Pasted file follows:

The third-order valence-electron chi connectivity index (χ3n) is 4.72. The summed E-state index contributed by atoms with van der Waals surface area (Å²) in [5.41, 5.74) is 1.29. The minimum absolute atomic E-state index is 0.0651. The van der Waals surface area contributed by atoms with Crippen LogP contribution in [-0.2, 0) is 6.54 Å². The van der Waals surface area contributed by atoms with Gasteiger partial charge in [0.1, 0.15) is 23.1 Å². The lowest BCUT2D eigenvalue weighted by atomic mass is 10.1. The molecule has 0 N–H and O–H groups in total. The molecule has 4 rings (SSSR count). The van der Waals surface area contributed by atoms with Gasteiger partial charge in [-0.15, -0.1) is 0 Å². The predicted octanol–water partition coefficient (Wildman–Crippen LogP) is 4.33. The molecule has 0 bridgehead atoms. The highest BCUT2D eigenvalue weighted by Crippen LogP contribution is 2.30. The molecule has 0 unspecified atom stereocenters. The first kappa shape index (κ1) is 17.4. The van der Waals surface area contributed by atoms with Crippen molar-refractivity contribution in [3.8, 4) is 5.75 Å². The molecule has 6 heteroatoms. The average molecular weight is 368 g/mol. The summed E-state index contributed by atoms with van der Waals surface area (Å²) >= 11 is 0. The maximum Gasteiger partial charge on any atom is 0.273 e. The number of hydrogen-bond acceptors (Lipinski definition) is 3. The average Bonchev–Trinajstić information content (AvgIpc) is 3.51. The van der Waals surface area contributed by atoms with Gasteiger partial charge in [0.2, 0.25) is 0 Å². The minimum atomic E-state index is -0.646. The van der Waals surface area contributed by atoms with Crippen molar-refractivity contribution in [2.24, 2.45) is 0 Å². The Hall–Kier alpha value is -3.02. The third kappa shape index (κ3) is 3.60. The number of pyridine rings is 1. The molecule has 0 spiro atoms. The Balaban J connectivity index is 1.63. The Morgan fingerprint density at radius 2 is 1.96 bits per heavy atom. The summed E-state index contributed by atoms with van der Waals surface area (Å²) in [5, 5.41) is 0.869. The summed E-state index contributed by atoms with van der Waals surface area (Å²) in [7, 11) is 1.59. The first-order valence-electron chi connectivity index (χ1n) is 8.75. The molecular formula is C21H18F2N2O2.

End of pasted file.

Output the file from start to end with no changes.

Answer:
The third-order valence-electron chi connectivity index (χ3n) is 4.72. The summed E-state index contributed by atoms with van der Waals surface area (Å²) in [5.41, 5.74) is 1.29. The minimum absolute atomic E-state index is 0.0651. The van der Waals surface area contributed by atoms with Crippen LogP contribution in [-0.2, 0) is 6.54 Å². The van der Waals surface area contributed by atoms with Gasteiger partial charge in [0.1, 0.15) is 23.1 Å². The lowest BCUT2D eigenvalue weighted by atomic mass is 10.1. The molecule has 0 N–H and O–H groups in total. The molecule has 4 rings (SSSR count). The van der Waals surface area contributed by atoms with Gasteiger partial charge in [-0.15, -0.1) is 0 Å². The predicted octanol–water partition coefficient (Wildman–Crippen LogP) is 4.33. The molecule has 0 bridgehead atoms. The highest BCUT2D eigenvalue weighted by Crippen LogP contribution is 2.30. The molecule has 0 unspecified atom stereocenters. The first kappa shape index (κ1) is 17.4. The van der Waals surface area contributed by atoms with Crippen molar-refractivity contribution in [3.8, 4) is 5.75 Å². The molecule has 6 heteroatoms. The average molecular weight is 368 g/mol. The summed E-state index contributed by atoms with van der Waals surface area (Å²) >= 11 is 0. The maximum Gasteiger partial charge on any atom is 0.273 e. The number of hydrogen-bond acceptors (Lipinski definition) is 3. The average Bonchev–Trinajstić information content (AvgIpc) is 3.51. The van der Waals surface area contributed by atoms with Gasteiger partial charge in [0.2, 0.25) is 0 Å². The minimum atomic E-state index is -0.646. The van der Waals surface area contributed by atoms with Crippen molar-refractivity contribution in [2.24, 2.45) is 0 Å². The Hall–Kier alpha value is -3.02. The third kappa shape index (κ3) is 3.60. The number of pyridine rings is 1. The molecule has 0 spiro atoms. The Balaban J connectivity index is 1.63. The Morgan fingerprint density at radius 2 is 1.96 bits per heavy atom. The summed E-state index contributed by atoms with van der Waals surface area (Å²) in [5, 5.41) is 0.869. The summed E-state index contributed by atoms with van der Waals surface area (Å²) in [7, 11) is 1.59. The first-order valence-electron chi connectivity index (χ1n) is 8.75. The molecular formula is C21H18F2N2O2.